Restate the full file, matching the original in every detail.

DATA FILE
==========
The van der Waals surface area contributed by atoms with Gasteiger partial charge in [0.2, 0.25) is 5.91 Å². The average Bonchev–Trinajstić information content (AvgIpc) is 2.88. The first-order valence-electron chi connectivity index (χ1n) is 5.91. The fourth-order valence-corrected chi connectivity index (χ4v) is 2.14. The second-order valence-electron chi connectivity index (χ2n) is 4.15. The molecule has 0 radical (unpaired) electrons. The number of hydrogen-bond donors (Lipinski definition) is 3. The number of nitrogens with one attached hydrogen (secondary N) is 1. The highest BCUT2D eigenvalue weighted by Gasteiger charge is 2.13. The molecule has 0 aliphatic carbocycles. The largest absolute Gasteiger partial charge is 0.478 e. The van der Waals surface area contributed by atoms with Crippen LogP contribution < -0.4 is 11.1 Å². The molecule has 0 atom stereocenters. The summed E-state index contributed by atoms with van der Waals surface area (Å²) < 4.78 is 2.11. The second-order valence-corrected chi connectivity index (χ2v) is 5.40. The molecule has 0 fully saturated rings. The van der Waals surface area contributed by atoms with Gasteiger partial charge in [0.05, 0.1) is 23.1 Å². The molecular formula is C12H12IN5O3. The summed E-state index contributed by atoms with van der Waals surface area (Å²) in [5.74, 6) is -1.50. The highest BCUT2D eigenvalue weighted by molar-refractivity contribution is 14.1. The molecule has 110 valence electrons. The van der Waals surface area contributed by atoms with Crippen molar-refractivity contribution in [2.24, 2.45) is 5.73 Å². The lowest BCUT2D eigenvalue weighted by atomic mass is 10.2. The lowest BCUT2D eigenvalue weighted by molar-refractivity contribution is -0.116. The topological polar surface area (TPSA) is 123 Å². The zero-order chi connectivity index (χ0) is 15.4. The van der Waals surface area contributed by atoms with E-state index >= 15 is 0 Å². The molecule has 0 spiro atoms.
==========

The van der Waals surface area contributed by atoms with Gasteiger partial charge in [0.2, 0.25) is 5.91 Å². The average Bonchev–Trinajstić information content (AvgIpc) is 2.88. The first-order valence-electron chi connectivity index (χ1n) is 5.91. The fourth-order valence-corrected chi connectivity index (χ4v) is 2.14. The second-order valence-electron chi connectivity index (χ2n) is 4.15. The molecule has 0 radical (unpaired) electrons. The number of hydrogen-bond donors (Lipinski definition) is 3. The number of nitrogens with one attached hydrogen (secondary N) is 1. The highest BCUT2D eigenvalue weighted by Gasteiger charge is 2.13. The molecule has 0 aliphatic carbocycles. The largest absolute Gasteiger partial charge is 0.478 e. The van der Waals surface area contributed by atoms with Crippen LogP contribution < -0.4 is 11.1 Å². The molecule has 0 atom stereocenters. The summed E-state index contributed by atoms with van der Waals surface area (Å²) < 4.78 is 2.11. The second-order valence-corrected chi connectivity index (χ2v) is 5.40. The molecule has 0 fully saturated rings. The van der Waals surface area contributed by atoms with Gasteiger partial charge in [0.05, 0.1) is 23.1 Å². The molecular formula is C12H12IN5O3. The summed E-state index contributed by atoms with van der Waals surface area (Å²) in [5.74, 6) is -1.50. The highest BCUT2D eigenvalue weighted by molar-refractivity contribution is 14.1. The molecule has 110 valence electrons. The van der Waals surface area contributed by atoms with Crippen molar-refractivity contribution in [2.24, 2.45) is 5.73 Å². The lowest BCUT2D eigenvalue weighted by atomic mass is 10.2. The lowest BCUT2D eigenvalue weighted by molar-refractivity contribution is -0.116. The topological polar surface area (TPSA) is 123 Å². The zero-order chi connectivity index (χ0) is 15.4. The van der Waals surface area contributed by atoms with E-state index >= 15 is 0 Å². The molecule has 0 spiro atoms.